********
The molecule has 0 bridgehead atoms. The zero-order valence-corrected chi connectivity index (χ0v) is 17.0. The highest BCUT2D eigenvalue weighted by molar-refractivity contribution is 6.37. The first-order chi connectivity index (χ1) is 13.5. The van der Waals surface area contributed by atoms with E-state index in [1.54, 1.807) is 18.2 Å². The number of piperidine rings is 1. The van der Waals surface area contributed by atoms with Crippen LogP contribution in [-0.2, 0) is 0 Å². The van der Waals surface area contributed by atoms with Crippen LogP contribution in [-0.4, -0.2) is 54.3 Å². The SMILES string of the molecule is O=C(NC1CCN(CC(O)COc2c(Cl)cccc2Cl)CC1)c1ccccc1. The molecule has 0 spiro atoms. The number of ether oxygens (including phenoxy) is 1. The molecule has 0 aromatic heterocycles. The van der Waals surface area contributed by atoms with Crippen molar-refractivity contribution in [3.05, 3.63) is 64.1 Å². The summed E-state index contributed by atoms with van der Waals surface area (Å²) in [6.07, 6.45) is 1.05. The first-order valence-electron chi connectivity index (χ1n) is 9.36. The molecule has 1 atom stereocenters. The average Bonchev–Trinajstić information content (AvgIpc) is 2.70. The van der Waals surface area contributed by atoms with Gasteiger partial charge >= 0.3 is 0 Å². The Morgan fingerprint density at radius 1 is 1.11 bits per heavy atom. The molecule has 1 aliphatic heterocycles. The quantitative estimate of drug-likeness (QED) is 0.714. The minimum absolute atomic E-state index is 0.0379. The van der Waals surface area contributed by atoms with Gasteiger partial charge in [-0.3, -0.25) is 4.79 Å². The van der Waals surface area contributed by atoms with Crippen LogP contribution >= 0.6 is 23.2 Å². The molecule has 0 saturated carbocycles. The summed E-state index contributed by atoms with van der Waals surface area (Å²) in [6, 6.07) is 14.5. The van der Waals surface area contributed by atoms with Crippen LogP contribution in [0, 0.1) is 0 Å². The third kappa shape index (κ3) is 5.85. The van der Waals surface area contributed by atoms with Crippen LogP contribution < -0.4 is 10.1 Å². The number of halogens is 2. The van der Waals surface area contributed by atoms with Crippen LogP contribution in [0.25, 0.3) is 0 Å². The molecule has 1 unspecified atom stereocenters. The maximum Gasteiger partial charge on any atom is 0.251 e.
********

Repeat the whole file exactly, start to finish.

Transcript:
The molecule has 0 bridgehead atoms. The zero-order valence-corrected chi connectivity index (χ0v) is 17.0. The highest BCUT2D eigenvalue weighted by molar-refractivity contribution is 6.37. The first-order chi connectivity index (χ1) is 13.5. The van der Waals surface area contributed by atoms with E-state index in [1.54, 1.807) is 18.2 Å². The number of piperidine rings is 1. The van der Waals surface area contributed by atoms with Crippen LogP contribution in [-0.2, 0) is 0 Å². The van der Waals surface area contributed by atoms with Crippen LogP contribution in [-0.4, -0.2) is 54.3 Å². The SMILES string of the molecule is O=C(NC1CCN(CC(O)COc2c(Cl)cccc2Cl)CC1)c1ccccc1. The molecule has 0 spiro atoms. The number of ether oxygens (including phenoxy) is 1. The molecule has 0 aromatic heterocycles. The van der Waals surface area contributed by atoms with Crippen molar-refractivity contribution in [3.05, 3.63) is 64.1 Å². The summed E-state index contributed by atoms with van der Waals surface area (Å²) in [6.07, 6.45) is 1.05. The first-order valence-electron chi connectivity index (χ1n) is 9.36. The molecule has 1 atom stereocenters. The average Bonchev–Trinajstić information content (AvgIpc) is 2.70. The van der Waals surface area contributed by atoms with Gasteiger partial charge >= 0.3 is 0 Å². The Morgan fingerprint density at radius 1 is 1.11 bits per heavy atom. The molecule has 1 aliphatic heterocycles. The quantitative estimate of drug-likeness (QED) is 0.714. The minimum absolute atomic E-state index is 0.0379. The van der Waals surface area contributed by atoms with Gasteiger partial charge in [-0.3, -0.25) is 4.79 Å². The van der Waals surface area contributed by atoms with Crippen LogP contribution >= 0.6 is 23.2 Å². The molecule has 0 saturated carbocycles. The summed E-state index contributed by atoms with van der Waals surface area (Å²) in [6, 6.07) is 14.5. The van der Waals surface area contributed by atoms with Crippen LogP contribution in [0, 0.1) is 0 Å². The third kappa shape index (κ3) is 5.85. The van der Waals surface area contributed by atoms with Crippen LogP contribution < -0.4 is 10.1 Å². The number of halogens is 2. The van der Waals surface area contributed by atoms with Crippen LogP contribution in [0.25, 0.3) is 0 Å². The molecule has 1 unspecified atom stereocenters. The maximum Gasteiger partial charge on any atom is 0.251 e.